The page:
Tuesday, March 04, 2008

Iraqi Refugee Crisis

Photo: Iraqi refugees from the violence-ridden Diyala province, northeast of Baghdad, sit in their tent, provided by the Iraqi Red Crescent Society in the al-Husseiniya district of the capital city. Nine hundred families are currently staying in the tent city according to Red Crescent workers.(AFP/Ali al-Saadi)

Imagine living in a tent with no electricity and no water, with all these young children.

First, a story from an Iraqi refugee who lives and blogs from Amman:

A Blogger’s Report On Iraqi Child’s Medical Needs

The other issue that is hurting and worrying me that I do not sleep at night thinking about … there is an Iraqi child here, four years old, her name is "Eelaff", from Baquba. Her father called me asking for help; she has a malignant brain tumor, which was removed by an operation, and she is now undergoing chemical therapy… I went to visit her at Al-Hussein Cancer Center; I found her with a shaved head, or perhaps her hair fell off because of the chemical therapy, her face was pale. An innocent child of four years, what has she seen of life? I stood and put my hand over her head, reciting a verse from the Quran, or a prayer, I felt the high temperature of her body; she looked at me with withered eyes. Sorrow and sadness burned my heart for what befell her, what befell the children of Iraq because of this dirty war. I couldn't hold myself, and I burst into crying. Her father came to console me, and apologize…. I took some photos of her to send them to some friends, hoping that someone would take pity upon her and send some money to help her father pay her treatment fees. He said he needs some $1500 only to complete the treatment and get her out of hospital. I sent photos and hospital reports by e-mail, but nobody took the trouble to answer, not even with an apology….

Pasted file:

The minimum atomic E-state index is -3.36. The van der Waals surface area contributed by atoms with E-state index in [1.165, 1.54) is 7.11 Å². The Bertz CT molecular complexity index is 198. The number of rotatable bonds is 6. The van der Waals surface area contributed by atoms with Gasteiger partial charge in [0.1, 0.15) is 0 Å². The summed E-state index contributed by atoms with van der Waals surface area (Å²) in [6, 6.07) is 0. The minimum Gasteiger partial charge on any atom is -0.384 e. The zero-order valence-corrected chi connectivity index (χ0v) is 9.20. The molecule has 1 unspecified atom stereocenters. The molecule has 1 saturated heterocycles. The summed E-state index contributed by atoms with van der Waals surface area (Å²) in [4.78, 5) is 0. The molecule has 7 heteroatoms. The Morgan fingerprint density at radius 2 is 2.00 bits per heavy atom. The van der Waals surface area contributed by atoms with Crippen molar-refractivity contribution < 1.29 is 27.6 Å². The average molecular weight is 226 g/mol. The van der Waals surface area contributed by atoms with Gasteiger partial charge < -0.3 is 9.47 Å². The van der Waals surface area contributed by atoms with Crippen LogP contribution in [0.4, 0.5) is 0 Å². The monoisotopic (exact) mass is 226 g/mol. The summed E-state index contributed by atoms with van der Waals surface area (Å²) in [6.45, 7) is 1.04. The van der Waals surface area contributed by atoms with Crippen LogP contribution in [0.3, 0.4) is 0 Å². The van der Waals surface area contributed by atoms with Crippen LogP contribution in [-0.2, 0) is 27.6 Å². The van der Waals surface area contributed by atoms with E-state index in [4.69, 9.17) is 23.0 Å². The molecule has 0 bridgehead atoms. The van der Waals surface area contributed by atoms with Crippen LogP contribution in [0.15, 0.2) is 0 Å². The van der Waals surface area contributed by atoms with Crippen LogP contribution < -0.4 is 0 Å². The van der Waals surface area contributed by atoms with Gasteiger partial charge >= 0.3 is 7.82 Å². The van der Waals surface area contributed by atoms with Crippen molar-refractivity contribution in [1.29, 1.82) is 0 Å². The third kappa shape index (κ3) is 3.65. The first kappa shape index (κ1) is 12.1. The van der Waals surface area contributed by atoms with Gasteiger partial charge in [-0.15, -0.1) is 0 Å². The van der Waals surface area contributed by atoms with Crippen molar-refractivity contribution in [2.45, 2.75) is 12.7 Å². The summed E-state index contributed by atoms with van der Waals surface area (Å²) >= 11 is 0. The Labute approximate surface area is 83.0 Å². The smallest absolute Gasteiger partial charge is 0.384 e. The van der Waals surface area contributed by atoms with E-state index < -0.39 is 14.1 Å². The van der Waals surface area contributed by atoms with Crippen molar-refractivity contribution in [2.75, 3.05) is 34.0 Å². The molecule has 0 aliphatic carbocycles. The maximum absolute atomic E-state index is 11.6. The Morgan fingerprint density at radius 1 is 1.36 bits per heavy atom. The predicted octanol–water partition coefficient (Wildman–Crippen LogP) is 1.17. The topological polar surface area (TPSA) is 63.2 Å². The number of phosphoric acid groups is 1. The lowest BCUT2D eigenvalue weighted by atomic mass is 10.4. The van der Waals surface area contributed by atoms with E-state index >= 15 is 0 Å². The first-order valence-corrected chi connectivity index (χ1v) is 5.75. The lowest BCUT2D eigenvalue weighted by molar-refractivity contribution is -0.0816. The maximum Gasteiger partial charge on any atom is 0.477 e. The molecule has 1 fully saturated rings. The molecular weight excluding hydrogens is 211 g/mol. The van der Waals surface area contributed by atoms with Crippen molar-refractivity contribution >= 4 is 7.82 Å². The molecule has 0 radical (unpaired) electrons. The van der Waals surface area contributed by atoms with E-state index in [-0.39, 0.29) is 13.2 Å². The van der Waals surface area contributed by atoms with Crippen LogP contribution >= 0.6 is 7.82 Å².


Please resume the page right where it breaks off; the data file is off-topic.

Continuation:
You can click on the link to see the whole story. I am not sure if this is a child in Amman or in Iraq, and I am still trying to figure out a way to make a donation that is tax-deductible for this child. I also asked Faiza (the blogger) to contact Caritas about getting some help. Caritas is a Catholic relief agency, and I have read reports from Iraqi refugees that they have helped them. More information below on possible ways to help. Also, there is information on the May 12th post on Iraq Today about the soaring cancer rates in the south part of Iraq. It is shocking that there is so much cancer there, and so little treatment available.


According to The UN High Commissioner on Refugees, in terms of raw numbers, the nearly two-and-a-half million Iraqi refugees displaced because of the war is a bigger crisis than Darfur. It’s also the largest mass migration in the Middles east since the exodus of Palestinians from Israel in 1948. The vast majority of Iraqi refugees have fled to Syria and Jordan, further straining already overstretched infrastructures in two of the region's poorer countries. The result is inflated housing costs, scarce water resources and crowded public health facilities and schools. Well over a million Iraqis are internally displaced. According to The UN High Commission for Refugees estimates that as many as a third of externally displaced refugees now outside Iraq is Christian. [And it really matters not what religion they may follow. They are in need of help. Call or write your congress person today and tell them to support the Responsibility to Iraqi Refugees Act. Or make a contribution to the International Rescue Committee or Direct Relief International or American Friends Service Committee or International Committee of the Red Cross/Crescent or see below. – dancewater]